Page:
Maureen's Adventures in Asia travel blog

The Ingredients

The Giant Broth Bowl

The Result

Enjoying his Noodles


This isn't a story about trekking, it's a story about food. Confused? Let me explain...

Once upon a time in a land far far away called Yunnan, there lived a brilliant man who worked and studied all day long. To endure his privacy he worked on a small island. Every day his wife would bring him lunch. She would walk down the hill, through the rice fields, around the bend, and over the bridge (to the island). Unfortunately by the time she arrived her husband's meal was cold. One upon a time there were no microwaves, so the wife (who was also brilliant) invented "Across the Bridge Noodles".

She added a thin layer of very hot oil to her steaming noodle broth. In separate baskets she placed cold cooked noodles, egg, ham, sliced cooked duck, and vegetables. The layer of oil kept the noodle broth hot during her long journey. When she arrived at the bridge, she placed the ham, egg yolk, duck, and cold noodles into the steaming broth. The hot oil, and steaming broth cooked the meat and veggies to perfection and the husband never had to endure a cold lunch again.

To really experience this land far far away, one must partake of "Across the Bridge Noodles", and the best place is Jiang Brothers Restaurnat in Kunming. I didn't have a clue what to do so I just wandered into the restaurant. The place was chaotic, they even had a security guard directing traffic. I joined one of the cashier lines, and waited my turn. I quickly remembered that there is no such thing as a line up in China, and pushed my way to the front. All I knew was you pay at the window, and get a ticket. So I looked at the menu (6 types of Across the Bridge noodles), and ordered. I recognized dish was 10 yuan, so I gave the cashier a 10 yuan note, and held up 1 finger to indicate 1 meal. She gave me a ticket and pointed me in the direction of a dining room. Here's where my confusion started - most of the other diners (all Chinese, I was the only Westerner in the place) were taking their tickets to the self-serve window. I looked again and she pointed me to the same dining room. So off I wandered. This room was even crazier then the self-serve section. Dozens of waiters running around, dishes clanging, people yelling. I stood there dazed for a few minutes, and then boldly grabbed a waitress for assistance. I quickly found out (thanks to the help of an English-speaking waitress) that you sit wherever there is a seat, hand over your ticket, and wait for your lunch.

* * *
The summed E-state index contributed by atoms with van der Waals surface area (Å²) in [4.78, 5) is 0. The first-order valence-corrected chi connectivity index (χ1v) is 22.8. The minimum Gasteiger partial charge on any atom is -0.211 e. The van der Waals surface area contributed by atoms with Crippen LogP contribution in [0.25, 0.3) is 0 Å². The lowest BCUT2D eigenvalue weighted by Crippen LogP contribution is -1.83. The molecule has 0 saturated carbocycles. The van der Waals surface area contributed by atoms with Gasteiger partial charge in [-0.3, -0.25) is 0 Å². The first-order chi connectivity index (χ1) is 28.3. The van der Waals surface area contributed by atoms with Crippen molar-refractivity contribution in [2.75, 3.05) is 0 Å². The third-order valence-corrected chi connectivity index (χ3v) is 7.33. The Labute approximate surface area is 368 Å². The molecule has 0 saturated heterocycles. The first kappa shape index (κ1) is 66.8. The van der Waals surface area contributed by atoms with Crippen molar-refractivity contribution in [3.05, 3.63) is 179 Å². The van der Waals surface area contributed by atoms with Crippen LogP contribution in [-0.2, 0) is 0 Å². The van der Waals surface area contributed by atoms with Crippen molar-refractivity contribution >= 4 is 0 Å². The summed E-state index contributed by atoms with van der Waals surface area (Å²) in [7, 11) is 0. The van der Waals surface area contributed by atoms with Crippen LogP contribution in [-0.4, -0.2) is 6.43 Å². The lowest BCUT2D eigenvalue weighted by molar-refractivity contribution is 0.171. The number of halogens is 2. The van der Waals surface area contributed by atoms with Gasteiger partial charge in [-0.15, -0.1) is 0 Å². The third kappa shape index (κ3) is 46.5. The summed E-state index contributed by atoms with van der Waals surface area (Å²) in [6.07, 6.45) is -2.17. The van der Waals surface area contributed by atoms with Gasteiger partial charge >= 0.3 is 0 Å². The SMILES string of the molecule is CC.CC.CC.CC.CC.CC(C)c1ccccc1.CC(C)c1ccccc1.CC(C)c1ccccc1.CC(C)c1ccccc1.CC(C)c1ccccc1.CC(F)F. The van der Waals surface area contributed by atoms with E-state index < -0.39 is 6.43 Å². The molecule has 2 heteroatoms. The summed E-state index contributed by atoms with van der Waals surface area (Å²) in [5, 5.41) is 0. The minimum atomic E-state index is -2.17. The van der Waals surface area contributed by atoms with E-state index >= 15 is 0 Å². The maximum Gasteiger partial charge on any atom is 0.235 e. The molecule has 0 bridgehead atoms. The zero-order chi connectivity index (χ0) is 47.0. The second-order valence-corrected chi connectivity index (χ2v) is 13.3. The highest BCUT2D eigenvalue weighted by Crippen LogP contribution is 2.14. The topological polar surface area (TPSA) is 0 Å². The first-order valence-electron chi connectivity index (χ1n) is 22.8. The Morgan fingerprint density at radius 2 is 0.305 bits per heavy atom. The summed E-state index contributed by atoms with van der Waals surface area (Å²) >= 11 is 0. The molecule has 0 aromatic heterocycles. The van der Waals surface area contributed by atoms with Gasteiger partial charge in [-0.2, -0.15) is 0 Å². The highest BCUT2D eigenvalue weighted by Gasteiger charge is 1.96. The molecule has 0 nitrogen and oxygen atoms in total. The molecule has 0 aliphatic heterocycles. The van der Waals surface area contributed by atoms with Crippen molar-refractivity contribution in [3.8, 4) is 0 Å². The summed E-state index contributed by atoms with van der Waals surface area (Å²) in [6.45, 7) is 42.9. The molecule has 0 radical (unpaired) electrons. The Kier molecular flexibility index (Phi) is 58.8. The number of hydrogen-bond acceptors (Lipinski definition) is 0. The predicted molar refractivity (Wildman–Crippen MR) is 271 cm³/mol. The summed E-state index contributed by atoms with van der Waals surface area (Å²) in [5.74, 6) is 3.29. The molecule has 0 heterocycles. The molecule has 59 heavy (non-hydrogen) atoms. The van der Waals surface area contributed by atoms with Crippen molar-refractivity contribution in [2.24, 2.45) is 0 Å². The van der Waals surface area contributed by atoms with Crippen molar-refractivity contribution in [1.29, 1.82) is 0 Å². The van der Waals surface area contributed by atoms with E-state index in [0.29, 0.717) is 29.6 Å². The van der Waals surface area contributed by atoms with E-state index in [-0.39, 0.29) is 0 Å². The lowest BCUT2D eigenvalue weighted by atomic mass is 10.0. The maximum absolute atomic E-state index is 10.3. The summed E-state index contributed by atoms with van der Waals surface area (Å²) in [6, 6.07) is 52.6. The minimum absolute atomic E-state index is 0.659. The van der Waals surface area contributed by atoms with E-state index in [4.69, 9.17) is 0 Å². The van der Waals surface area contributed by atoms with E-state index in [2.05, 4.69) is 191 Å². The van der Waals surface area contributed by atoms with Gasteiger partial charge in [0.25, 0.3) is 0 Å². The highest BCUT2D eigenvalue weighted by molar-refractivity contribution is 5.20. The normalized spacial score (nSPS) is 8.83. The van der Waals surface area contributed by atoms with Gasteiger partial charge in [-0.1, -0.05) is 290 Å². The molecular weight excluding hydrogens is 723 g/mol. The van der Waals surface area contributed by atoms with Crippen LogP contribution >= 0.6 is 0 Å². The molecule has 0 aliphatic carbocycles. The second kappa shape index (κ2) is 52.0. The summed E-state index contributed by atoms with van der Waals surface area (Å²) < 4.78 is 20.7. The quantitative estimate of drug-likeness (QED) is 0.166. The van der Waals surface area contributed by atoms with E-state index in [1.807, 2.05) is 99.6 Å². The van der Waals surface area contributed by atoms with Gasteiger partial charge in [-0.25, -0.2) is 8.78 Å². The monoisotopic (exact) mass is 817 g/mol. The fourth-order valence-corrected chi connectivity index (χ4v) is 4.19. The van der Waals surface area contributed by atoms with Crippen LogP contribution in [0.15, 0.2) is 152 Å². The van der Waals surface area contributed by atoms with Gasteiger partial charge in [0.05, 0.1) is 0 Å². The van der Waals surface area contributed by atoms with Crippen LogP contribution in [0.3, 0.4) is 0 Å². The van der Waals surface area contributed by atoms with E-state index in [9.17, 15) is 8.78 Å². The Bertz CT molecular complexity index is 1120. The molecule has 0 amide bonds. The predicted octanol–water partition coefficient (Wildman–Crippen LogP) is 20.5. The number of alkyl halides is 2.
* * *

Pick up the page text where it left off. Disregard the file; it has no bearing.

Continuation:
Splat!!! A bowl of cold noodles dropped in front of me - followed shortly by 1 large plate, 2 small plates and 3 small bowls, all filled with stuff. I didn't recognize all the stuff, but it included: small egg yolk (pigeon?) Yunnan ham, cold sliced cooked duck, another type of ham, intestines (this is a guess), cashews, pickled something, spring onions, bamboo shoots, and thinly sliced chicken. Just as I was considering what I had gotten myself into - a giant (and I mean giant) bowl of steaming broth complete with thin layer of hot oil arrived. I followed the lead of my fellow diners, and dropped the contents of my plates and bowls into the giant bowl (minus the intestines, and pickled somethings)

THE RESULT: The best dam noodles I have ever had!

As it turned out my 10 yuan ($1.20 CDN) meal was expensive (self-serve was 5 yuan) because it included entertainment in the private dining room - Yunnan folk dancing and singing.

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